Geoff Rowan should be hitting better than he has. (Credit: Daily Herald)

Geoff Rowan: Rays 39th Rounder Shows Flashes of Being Better Than Draft Slot


It’s absolutely incredible. With just about every single pick, even the senior signs, with the Rays have made some type of play for upside. This pick features a ton of that.

With their 39th round selection, the Rays drafted Geoff Rowan, a 5’9″, 190 senior catcher out of Northwestern. In 2012, Rowan posted just a .291/.341/.333 line with 7 doubles, no homers, and 17 RBI. He struck out 22 compared to just 8 walks. Defensively he threw out 48.1% of attempted basestealers but made 6 errors and allowed 5 passed balls. There are clearly big flaws in Rowan’s game. But he has the ability to resolve them.

Rowan shows good bat speed but has a lot of moving parts in his swing, throwing off his timing too often. At times he shows some nice lift in his swing and hits for nice power, but that happens way too sporadically. In fact, he hit just 1 homer in four years at Northwestern. By the end of his time there he had stopped trying to undercut the ball at all and become a tap hitter. Another problem for Rowan is that he so little plate discipline and still doesn’t make a ton of contact. Rowan probably needs to start his approach at the plate from scratch. He has some tools but has failed to take advantage of them thus far.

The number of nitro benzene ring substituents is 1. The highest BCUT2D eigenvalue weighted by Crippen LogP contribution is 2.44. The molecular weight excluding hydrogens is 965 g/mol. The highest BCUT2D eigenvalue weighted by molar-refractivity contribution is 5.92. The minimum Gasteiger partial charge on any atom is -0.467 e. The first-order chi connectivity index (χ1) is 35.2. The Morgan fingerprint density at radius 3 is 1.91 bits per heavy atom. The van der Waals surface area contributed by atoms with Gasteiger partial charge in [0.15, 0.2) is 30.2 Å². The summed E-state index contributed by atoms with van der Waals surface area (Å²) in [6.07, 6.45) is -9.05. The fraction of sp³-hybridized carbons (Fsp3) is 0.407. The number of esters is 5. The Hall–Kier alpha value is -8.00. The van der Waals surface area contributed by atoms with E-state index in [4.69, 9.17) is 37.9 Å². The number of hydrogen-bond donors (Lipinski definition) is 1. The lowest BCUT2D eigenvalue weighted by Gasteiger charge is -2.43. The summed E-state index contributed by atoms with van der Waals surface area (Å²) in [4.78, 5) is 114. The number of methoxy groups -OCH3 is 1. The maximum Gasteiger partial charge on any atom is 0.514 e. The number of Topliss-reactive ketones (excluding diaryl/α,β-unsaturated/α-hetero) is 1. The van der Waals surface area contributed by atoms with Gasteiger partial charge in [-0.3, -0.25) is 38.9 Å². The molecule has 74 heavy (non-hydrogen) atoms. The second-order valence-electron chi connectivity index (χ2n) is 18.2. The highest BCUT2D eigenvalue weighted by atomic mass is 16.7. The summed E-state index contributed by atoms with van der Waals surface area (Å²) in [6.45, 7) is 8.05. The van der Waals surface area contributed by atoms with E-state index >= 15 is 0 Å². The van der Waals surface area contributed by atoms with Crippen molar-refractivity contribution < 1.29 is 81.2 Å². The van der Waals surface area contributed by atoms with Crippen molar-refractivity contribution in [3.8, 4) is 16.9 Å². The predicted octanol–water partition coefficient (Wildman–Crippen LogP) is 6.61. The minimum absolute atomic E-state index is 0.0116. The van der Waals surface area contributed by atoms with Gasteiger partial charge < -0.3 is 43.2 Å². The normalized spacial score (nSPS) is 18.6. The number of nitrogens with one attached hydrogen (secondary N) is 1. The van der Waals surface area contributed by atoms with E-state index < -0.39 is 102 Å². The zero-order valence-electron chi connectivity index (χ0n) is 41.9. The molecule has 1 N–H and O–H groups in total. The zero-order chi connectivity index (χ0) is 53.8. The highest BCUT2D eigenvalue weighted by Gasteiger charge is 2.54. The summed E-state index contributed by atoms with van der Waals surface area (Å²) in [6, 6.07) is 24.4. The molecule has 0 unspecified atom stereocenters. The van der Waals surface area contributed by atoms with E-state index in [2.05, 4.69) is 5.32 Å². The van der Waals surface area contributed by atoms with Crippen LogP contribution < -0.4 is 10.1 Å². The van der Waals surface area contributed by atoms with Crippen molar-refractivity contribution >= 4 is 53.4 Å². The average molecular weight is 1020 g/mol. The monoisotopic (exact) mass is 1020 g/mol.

Defensively, Rowan’s arm strength is outstanding but his accuracy is erratic. Sometimes he rushes his throws, something he really doesn’t have to do because of his arm strength. Defensively, his receiving ability needs some work but he moves perfectly well behind the plate and most of his struggles may be as a result of him thinking a little too much about his offense. He should be a good defensive catcher based on his abilities, but he has to execute.

Rowan, if everything comes together, still has a chance to be a solid big league starting catcher. That’s unlikely to happen but the Rays hope that they can restore some of his abilities and possibly get a productive player. Rowan had a tough four years at Northwestern. But he still has talent that’s waiting to be tapped into and the Rays hope that he can turn his play around in pro ball.

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